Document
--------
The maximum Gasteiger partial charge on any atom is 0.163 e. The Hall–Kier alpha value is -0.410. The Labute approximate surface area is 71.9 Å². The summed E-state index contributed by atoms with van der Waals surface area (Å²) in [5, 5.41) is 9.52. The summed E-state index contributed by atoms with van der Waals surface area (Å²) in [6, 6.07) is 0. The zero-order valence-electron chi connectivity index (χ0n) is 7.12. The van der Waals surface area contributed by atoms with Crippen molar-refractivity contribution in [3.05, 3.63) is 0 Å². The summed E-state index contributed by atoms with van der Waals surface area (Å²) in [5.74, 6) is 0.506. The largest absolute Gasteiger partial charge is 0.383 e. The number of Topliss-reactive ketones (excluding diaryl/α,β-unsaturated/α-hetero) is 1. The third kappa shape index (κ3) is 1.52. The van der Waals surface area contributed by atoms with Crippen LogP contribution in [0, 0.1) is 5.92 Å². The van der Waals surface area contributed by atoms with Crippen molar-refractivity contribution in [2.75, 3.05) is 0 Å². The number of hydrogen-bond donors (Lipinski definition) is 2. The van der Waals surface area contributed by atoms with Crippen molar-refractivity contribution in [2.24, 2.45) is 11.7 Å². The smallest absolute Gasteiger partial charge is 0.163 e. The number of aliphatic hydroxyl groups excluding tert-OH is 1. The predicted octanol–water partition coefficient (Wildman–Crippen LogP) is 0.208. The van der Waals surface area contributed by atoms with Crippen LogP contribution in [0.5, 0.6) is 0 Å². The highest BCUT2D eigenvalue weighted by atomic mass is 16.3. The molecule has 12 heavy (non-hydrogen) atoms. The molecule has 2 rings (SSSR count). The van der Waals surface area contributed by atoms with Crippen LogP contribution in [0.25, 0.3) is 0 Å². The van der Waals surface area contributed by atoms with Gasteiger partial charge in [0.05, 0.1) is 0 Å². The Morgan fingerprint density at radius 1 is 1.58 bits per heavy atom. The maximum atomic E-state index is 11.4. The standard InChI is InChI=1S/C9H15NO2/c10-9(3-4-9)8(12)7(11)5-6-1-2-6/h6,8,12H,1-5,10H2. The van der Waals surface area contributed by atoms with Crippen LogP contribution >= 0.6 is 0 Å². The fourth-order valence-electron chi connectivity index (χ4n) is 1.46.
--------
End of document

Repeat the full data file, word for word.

The maximum Gasteiger partial charge on any atom is 0.163 e. The Hall–Kier alpha value is -0.410. The Labute approximate surface area is 71.9 Å². The summed E-state index contributed by atoms with van der Waals surface area (Å²) in [5, 5.41) is 9.52. The summed E-state index contributed by atoms with van der Waals surface area (Å²) in [6, 6.07) is 0. The zero-order valence-electron chi connectivity index (χ0n) is 7.12. The van der Waals surface area contributed by atoms with Crippen molar-refractivity contribution in [3.05, 3.63) is 0 Å². The summed E-state index contributed by atoms with van der Waals surface area (Å²) in [5.74, 6) is 0.506. The largest absolute Gasteiger partial charge is 0.383 e. The number of Topliss-reactive ketones (excluding diaryl/α,β-unsaturated/α-hetero) is 1. The third kappa shape index (κ3) is 1.52. The van der Waals surface area contributed by atoms with Crippen LogP contribution in [0, 0.1) is 5.92 Å². The van der Waals surface area contributed by atoms with Crippen molar-refractivity contribution in [2.75, 3.05) is 0 Å². The number of hydrogen-bond donors (Lipinski definition) is 2. The van der Waals surface area contributed by atoms with Crippen molar-refractivity contribution in [2.24, 2.45) is 11.7 Å². The smallest absolute Gasteiger partial charge is 0.163 e. The number of aliphatic hydroxyl groups excluding tert-OH is 1. The predicted octanol–water partition coefficient (Wildman–Crippen LogP) is 0.208. The van der Waals surface area contributed by atoms with Crippen LogP contribution in [0.5, 0.6) is 0 Å². The highest BCUT2D eigenvalue weighted by atomic mass is 16.3. The molecule has 12 heavy (non-hydrogen) atoms. The molecule has 2 rings (SSSR count). The van der Waals surface area contributed by atoms with Crippen LogP contribution in [0.25, 0.3) is 0 Å². The van der Waals surface area contributed by atoms with Gasteiger partial charge in [0.05, 0.1) is 0 Å². The Morgan fingerprint density at radius 1 is 1.58 bits per heavy atom. The maximum atomic E-state index is 11.4. The standard InChI is InChI=1S/C9H15NO2/c10-9(3-4-9)8(12)7(11)5-6-1-2-6/h6,8,12H,1-5,10H2. The van der Waals surface area contributed by atoms with Crippen LogP contribution >= 0.6 is 0 Å². The fourth-order valence-electron chi connectivity index (χ4n) is 1.46.